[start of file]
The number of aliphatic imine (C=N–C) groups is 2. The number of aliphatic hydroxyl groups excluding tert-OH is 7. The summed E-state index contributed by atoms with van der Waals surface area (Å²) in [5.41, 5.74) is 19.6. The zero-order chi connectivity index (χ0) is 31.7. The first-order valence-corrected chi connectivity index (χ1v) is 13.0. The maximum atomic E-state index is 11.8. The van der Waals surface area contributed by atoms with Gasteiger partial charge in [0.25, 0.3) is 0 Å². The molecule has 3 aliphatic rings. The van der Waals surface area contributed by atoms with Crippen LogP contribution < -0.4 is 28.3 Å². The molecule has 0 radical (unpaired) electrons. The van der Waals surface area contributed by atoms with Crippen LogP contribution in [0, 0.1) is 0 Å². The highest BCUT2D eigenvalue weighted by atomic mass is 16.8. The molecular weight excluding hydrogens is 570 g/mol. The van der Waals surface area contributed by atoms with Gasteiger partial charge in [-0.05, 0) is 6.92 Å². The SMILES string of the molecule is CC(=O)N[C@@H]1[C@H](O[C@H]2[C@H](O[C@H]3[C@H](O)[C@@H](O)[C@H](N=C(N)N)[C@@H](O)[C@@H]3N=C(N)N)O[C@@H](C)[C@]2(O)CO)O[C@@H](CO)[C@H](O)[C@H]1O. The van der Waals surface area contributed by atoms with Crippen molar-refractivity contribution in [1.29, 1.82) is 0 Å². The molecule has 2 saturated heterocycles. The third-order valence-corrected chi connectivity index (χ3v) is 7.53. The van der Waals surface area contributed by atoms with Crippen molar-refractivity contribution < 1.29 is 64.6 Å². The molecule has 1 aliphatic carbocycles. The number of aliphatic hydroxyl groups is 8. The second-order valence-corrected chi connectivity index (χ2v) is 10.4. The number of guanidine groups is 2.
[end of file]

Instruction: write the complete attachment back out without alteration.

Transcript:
The number of aliphatic imine (C=N–C) groups is 2. The number of aliphatic hydroxyl groups excluding tert-OH is 7. The summed E-state index contributed by atoms with van der Waals surface area (Å²) in [5.41, 5.74) is 19.6. The zero-order chi connectivity index (χ0) is 31.7. The first-order valence-corrected chi connectivity index (χ1v) is 13.0. The maximum atomic E-state index is 11.8. The van der Waals surface area contributed by atoms with Gasteiger partial charge in [0.25, 0.3) is 0 Å². The molecule has 3 aliphatic rings. The van der Waals surface area contributed by atoms with Crippen LogP contribution < -0.4 is 28.3 Å². The molecule has 0 radical (unpaired) electrons. The van der Waals surface area contributed by atoms with Crippen LogP contribution in [0, 0.1) is 0 Å². The highest BCUT2D eigenvalue weighted by atomic mass is 16.8. The molecular weight excluding hydrogens is 570 g/mol. The van der Waals surface area contributed by atoms with Gasteiger partial charge in [-0.05, 0) is 6.92 Å². The SMILES string of the molecule is CC(=O)N[C@@H]1[C@H](O[C@H]2[C@H](O[C@H]3[C@H](O)[C@@H](O)[C@H](N=C(N)N)[C@@H](O)[C@@H]3N=C(N)N)O[C@@H](C)[C@]2(O)CO)O[C@@H](CO)[C@H](O)[C@H]1O. The van der Waals surface area contributed by atoms with Crippen molar-refractivity contribution in [1.29, 1.82) is 0 Å². The molecule has 2 saturated heterocycles. The third-order valence-corrected chi connectivity index (χ3v) is 7.53. The van der Waals surface area contributed by atoms with Crippen molar-refractivity contribution < 1.29 is 64.6 Å². The molecule has 1 aliphatic carbocycles. The number of aliphatic hydroxyl groups is 8. The second-order valence-corrected chi connectivity index (χ2v) is 10.4. The number of guanidine groups is 2.